Will talk about: How to make sense of genetics for psychiatric disorders?
Barbara Franke is a Professor of Molecular Psychiatry at the Radboud University Medical Centre in Nijmegen, The Netherlands. She studied Biology at the Justus Liebig University in Giessen, Germany, and at Utrecht University in The Netherlands until 1995. After a PhD in molecular signal transduction at Utrecht University, she moved to the Radboud University Medical Centre in Nijmegen in 1999. Following a postdoc position in multifactorial genetics, she became Head of the Researchlab for Multifactorial Diseases at the Department of Human Genetics in 2001. Since 2004, her work is dedicated to the identification of genetic risk factors for neurodevelopmental disorders, especially the psychiatric disorders ADHD, autism and dyslexia, as well as the characterization biological pathways from gene to disease at the molecular, cell and brain level. As a Professor of Molecular Psychiatry and a PI at the Donders Institute for Brain, Cognition and Behavior of the Radboud University Nijmegen, much of Dr. Franke’s current research efforts focus on imaging-based endophenotypes for psychiatric disorders as well as (animal) model systems for functional gene analysis. She has set up and coordinates the International Multicentre persistent ADHD Genetics CollaboraTion (IMpACT) since 2007. IMpACT studies the genetics of adult ADHD in >3500 cases and >4000 controls. She is a member of the management team of the International Multicentre ADHD Genetics (IMAGE) study on >1400 families with ADHD offspring. In Nijmegen, she has founded and leads the Cognomics Initiative (http://www.cognomics.nl/), which tries to map the effects of genes to brain and behaviour. She also is a co-founder and steering committee member of the new international ENIGMA consortium on brain imaging genetics meta-analysis. She has published over 200 articles in peer-reviewed, international journals (H-index: 42).
Most psychiatric disorders are highly heritable. Take Attention-deficit/hyperactivity disorder (ADHD), which has a heritability of nearly 80% in both children and in adults. However, ADHD’s genetic background is extremely complex, with multiple genetic variants plus the environment contributing to its etiology in most patients. This has hampered the identification of the genes underlying this disorder. The same holds true for other psychiatric disorders like schizophrenia, bipolar disorder and autism.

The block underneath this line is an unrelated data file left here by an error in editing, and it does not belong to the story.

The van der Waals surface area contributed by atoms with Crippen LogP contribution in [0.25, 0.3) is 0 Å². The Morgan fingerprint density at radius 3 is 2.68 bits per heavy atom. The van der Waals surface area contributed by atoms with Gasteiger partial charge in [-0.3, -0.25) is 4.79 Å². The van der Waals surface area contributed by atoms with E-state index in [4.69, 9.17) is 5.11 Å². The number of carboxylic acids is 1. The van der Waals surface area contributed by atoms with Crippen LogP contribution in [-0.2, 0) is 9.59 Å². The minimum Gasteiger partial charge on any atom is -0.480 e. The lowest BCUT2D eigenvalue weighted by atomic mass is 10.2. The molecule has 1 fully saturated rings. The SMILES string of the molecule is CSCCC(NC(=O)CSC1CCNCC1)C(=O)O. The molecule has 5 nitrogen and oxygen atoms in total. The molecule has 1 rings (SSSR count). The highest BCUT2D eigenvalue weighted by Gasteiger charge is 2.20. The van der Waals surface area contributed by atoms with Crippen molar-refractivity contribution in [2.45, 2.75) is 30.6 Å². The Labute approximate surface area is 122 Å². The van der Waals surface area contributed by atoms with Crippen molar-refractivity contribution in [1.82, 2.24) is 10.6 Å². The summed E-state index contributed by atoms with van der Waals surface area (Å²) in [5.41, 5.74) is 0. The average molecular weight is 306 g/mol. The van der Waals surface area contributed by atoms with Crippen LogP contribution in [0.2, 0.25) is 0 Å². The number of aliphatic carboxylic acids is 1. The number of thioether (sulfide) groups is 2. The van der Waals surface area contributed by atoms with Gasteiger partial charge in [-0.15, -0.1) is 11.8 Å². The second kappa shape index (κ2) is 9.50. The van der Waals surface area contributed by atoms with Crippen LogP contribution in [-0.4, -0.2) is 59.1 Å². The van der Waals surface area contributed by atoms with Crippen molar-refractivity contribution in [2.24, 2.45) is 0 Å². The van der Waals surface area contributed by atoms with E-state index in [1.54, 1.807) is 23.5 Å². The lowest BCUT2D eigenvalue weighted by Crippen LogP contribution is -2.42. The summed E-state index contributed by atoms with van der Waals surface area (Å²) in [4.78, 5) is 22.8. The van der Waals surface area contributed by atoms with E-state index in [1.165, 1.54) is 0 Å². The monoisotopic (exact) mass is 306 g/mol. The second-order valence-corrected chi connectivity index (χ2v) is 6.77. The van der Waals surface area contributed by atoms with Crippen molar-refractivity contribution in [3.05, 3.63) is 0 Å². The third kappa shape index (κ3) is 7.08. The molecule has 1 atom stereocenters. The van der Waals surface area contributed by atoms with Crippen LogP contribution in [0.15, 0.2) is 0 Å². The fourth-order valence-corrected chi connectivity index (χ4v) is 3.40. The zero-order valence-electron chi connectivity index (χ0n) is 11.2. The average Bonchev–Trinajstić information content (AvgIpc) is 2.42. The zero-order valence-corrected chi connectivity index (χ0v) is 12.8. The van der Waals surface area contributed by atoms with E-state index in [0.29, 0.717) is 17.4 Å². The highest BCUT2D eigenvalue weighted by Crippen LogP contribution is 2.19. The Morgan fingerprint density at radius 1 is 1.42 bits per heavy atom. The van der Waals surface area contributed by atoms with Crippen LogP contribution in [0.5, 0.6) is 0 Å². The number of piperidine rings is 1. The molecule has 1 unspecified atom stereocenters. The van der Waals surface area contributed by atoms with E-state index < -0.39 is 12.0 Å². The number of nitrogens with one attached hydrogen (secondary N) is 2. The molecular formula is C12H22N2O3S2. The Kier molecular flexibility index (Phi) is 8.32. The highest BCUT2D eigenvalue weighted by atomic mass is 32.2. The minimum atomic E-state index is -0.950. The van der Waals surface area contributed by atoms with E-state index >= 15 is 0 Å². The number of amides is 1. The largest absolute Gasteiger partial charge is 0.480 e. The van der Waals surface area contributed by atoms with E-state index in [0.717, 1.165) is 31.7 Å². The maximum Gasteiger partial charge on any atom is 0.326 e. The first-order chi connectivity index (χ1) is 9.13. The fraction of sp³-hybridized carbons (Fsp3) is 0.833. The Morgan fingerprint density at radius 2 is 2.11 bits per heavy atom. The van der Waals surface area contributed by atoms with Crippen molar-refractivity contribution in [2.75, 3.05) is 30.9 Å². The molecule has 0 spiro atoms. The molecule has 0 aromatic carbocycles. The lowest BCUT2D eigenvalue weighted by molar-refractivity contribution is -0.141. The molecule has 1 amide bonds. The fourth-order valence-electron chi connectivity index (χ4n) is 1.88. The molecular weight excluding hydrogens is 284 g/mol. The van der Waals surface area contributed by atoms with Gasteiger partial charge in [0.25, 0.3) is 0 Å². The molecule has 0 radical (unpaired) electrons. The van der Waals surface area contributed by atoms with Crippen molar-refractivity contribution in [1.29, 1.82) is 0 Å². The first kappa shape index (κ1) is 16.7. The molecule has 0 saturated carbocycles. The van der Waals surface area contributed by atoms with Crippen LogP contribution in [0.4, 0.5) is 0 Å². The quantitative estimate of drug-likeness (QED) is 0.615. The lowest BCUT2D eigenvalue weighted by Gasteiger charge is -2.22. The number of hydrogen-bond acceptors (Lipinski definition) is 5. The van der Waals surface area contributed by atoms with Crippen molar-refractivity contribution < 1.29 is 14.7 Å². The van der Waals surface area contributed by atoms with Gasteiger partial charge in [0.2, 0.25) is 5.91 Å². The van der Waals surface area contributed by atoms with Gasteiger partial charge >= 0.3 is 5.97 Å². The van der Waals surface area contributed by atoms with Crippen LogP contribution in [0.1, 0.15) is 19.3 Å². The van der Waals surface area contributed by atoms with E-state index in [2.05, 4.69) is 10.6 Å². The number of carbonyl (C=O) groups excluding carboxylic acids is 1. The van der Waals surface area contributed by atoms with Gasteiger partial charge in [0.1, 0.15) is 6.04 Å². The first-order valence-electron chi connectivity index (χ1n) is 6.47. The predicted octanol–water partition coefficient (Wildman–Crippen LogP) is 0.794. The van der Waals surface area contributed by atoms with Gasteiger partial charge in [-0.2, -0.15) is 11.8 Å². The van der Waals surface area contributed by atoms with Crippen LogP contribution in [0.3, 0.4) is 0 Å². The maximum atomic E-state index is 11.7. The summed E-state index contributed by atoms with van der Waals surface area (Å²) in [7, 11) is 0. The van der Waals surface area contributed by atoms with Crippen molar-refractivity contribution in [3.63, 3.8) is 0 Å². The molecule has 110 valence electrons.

In my presentation, I will highlight approaches to finding genes for psychiatric disorders, particularly ADHD, including genome-wide genetic association studies, copy number variant studies and next generation sequencing. In this, we often find that statistical/bioinformatics analysis methods lack behind technical advances, however, I will show how we are finally starting to pick up speed in gene-identification.
Importantly, though, the way in which such genes contribute to psychiatric psychopathology is still hardly understood. For this, it is essential that we integrate findings across different types of approaches using bioinformatics. An important tool in the identification of biological pathways is brain imaging. I will show our ‘cognomics’ studies, in which we link genetics with behaviour by mapping the effects of genes on the brain. Only an effective integration of multimodal data can provide the information needed to map the biological pathways from gene to disease and translate the results from genetic findings into clinically useful information for diagnosis and treatment of psychiatric disorders.